Governor’s Designation Means Northern Essex Early College Free to Haverhill Students

The Haverhill High School Early College Program at Northern Essex Community College was one 13 high schools and eight public colleges statewide to receive the endorsement of Gov. Charlie Baker Thursday. The designations mean all courses are free to Haverhill High students beginning this fall. Baker, at a ceremony at Bunker Hill Community College, awarded designations to the early college programs. Northern Essex Community College President Lane A. Glenn said he is pleased the governor has made Early College a priority. “These students learn how to be successful in college and they also save a considerable amount on the cost of their college education. Early College programs address student success and college affordability.”

The Haverhill Early College Program began five years ago, and the first graduates—a group of 18— were recognized in January of 2015.

Northern Essex Community College Honors Four Retirees with Emeritus Status

Four recent Northern Essex Community College retirees were elevated to the honor of emeritus status during the institution’s 57th Annual commencement last month. Joseph LeBlanc of Haverhill, Jane Gagliardi of Gloucester, Karen Blanchard Mitchell of Bow, N.H., and Charlene Kennedy of Richmond, N.H., received the rank of emeritus—an honor that recognizes sustained excellence in performance, character and meritorious service to the college. LeBlanc was named Professor Emeritus of English. He joined the college’s English faculty in 1988, and served for more than a decade as advisor to the “Observer,” the award-winning, student newspaper, and coordinator of the college’s Journalism Program. “Joe was demanding but well-loved and greatly respected,” said Glenn.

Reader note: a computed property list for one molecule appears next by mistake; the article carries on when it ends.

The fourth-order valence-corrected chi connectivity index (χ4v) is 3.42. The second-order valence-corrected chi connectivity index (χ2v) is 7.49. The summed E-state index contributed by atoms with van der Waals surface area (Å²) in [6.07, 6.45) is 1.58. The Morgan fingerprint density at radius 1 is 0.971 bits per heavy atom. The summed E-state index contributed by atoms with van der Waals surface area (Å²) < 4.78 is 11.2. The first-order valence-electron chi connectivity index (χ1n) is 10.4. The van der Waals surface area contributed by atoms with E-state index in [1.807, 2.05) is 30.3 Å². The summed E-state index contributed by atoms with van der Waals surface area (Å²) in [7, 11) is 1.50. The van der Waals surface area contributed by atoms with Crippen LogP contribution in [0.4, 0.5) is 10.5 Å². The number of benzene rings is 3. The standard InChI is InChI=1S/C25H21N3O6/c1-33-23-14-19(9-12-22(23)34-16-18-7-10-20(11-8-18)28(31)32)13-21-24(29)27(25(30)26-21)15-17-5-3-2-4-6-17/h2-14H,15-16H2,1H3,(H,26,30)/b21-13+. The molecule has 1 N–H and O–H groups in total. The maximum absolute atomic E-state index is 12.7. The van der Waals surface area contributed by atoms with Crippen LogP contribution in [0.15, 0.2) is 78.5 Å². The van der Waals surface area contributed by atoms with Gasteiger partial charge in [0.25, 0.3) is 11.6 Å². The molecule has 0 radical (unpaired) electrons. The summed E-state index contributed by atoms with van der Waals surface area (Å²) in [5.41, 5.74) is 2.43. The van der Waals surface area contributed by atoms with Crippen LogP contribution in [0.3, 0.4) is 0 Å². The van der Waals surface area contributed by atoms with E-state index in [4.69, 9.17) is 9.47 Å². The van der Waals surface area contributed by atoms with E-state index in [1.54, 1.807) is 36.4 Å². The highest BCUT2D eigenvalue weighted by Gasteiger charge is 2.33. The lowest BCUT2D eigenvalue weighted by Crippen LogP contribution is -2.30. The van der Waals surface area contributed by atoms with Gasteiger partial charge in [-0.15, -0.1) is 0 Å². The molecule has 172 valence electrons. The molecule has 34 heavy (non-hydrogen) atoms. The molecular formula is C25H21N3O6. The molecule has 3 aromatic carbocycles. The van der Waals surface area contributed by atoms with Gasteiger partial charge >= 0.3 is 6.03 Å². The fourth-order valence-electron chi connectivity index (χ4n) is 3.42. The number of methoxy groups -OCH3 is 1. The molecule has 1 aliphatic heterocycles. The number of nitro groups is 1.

Parents Argue Haverhill Must Spend More on Schools, Students at Public Hearing

Correction: An earlier version of this story used an incorrect first name for one of the speakers before the School Committee. WHAV regrets the error. No residents opposed the approved $89 million school budget during a public hearing Thursday night, but most appealed for more spending. Haverhill School Committee members heard calls for the city to increase per-pupil spending, better recruit Spanish-speaking teachers and improve building maintenance. Joanna Dix of the Haverhill Education Coalition told members this year’s $4.8 million school budget increase does little more than cover inflation.

Haverhill Education Association Marches to Support Increased Funding Ahead of City Budget Talks

Nearly 100 educators, parents and supporters for increased school funding from across the region converged on Haverhill’s City Hall this week to implore local leaders to act—and fast—amid 2020 budget conversations, Haverhill Education Association leaders tell WHAV. HEA President Ted Kempinski was among those to demand change in the form of equitable student resources and a fair contract for educators. “The funding that the Haverhill city government is providing is not sufficient for a 21st century education. Our students do not have the tools nor the resources they need to be successful,” Kempinski told WHAV. Kempinski’s colleague Anthony Parolisi, HEA’s incoming president, told WHAV the group was supported by educators from Methuen and Andover, along with Massachusetts Teachers Association President Merrie Najimy and Massachusetts Nurses Association present Donna Kelly-Williams.

Haverhill Public Schools let out for the summer on Thursday, with the teachers’ union planning to organize throughout the break on several occasions.